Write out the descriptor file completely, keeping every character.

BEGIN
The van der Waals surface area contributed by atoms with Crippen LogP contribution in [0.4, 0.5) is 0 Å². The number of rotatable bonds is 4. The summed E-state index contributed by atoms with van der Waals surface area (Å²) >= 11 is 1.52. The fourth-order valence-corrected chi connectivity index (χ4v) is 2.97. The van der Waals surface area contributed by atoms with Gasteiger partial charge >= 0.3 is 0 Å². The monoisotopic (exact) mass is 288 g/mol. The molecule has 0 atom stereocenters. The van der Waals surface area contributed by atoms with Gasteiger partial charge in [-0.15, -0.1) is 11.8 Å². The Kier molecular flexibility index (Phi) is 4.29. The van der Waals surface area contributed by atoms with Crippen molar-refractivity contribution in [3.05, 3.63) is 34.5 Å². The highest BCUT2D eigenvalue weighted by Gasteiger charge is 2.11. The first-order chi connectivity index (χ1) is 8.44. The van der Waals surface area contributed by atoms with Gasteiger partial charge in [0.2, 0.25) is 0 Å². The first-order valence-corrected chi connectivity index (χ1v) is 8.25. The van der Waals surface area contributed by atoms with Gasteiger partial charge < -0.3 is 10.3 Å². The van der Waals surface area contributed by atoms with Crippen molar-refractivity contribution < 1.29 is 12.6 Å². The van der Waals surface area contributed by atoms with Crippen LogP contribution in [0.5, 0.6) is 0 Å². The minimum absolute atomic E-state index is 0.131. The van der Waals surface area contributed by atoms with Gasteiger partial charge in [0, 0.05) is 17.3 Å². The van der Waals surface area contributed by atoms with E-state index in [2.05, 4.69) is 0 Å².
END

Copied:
The van der Waals surface area contributed by atoms with Crippen LogP contribution in [0.4, 0.5) is 0 Å². The number of rotatable bonds is 4. The summed E-state index contributed by atoms with van der Waals surface area (Å²) >= 11 is 1.52. The fourth-order valence-corrected chi connectivity index (χ4v) is 2.97. The van der Waals surface area contributed by atoms with Gasteiger partial charge >= 0.3 is 0 Å². The monoisotopic (exact) mass is 288 g/mol. The molecule has 0 atom stereocenters. The van der Waals surface area contributed by atoms with Gasteiger partial charge in [-0.15, -0.1) is 11.8 Å². The Kier molecular flexibility index (Phi) is 4.29. The van der Waals surface area contributed by atoms with Crippen molar-refractivity contribution in [3.05, 3.63) is 34.5 Å². The highest BCUT2D eigenvalue weighted by Gasteiger charge is 2.11. The first-order chi connectivity index (χ1) is 8.44. The van der Waals surface area contributed by atoms with Gasteiger partial charge in [0.2, 0.25) is 0 Å². The first-order valence-corrected chi connectivity index (χ1v) is 8.25. The van der Waals surface area contributed by atoms with Gasteiger partial charge < -0.3 is 10.3 Å². The van der Waals surface area contributed by atoms with Crippen molar-refractivity contribution < 1.29 is 12.6 Å². The van der Waals surface area contributed by atoms with Crippen LogP contribution in [0.5, 0.6) is 0 Å². The minimum absolute atomic E-state index is 0.131. The van der Waals surface area contributed by atoms with Gasteiger partial charge in [0, 0.05) is 17.3 Å². The van der Waals surface area contributed by atoms with E-state index in [2.05, 4.69) is 0 Å².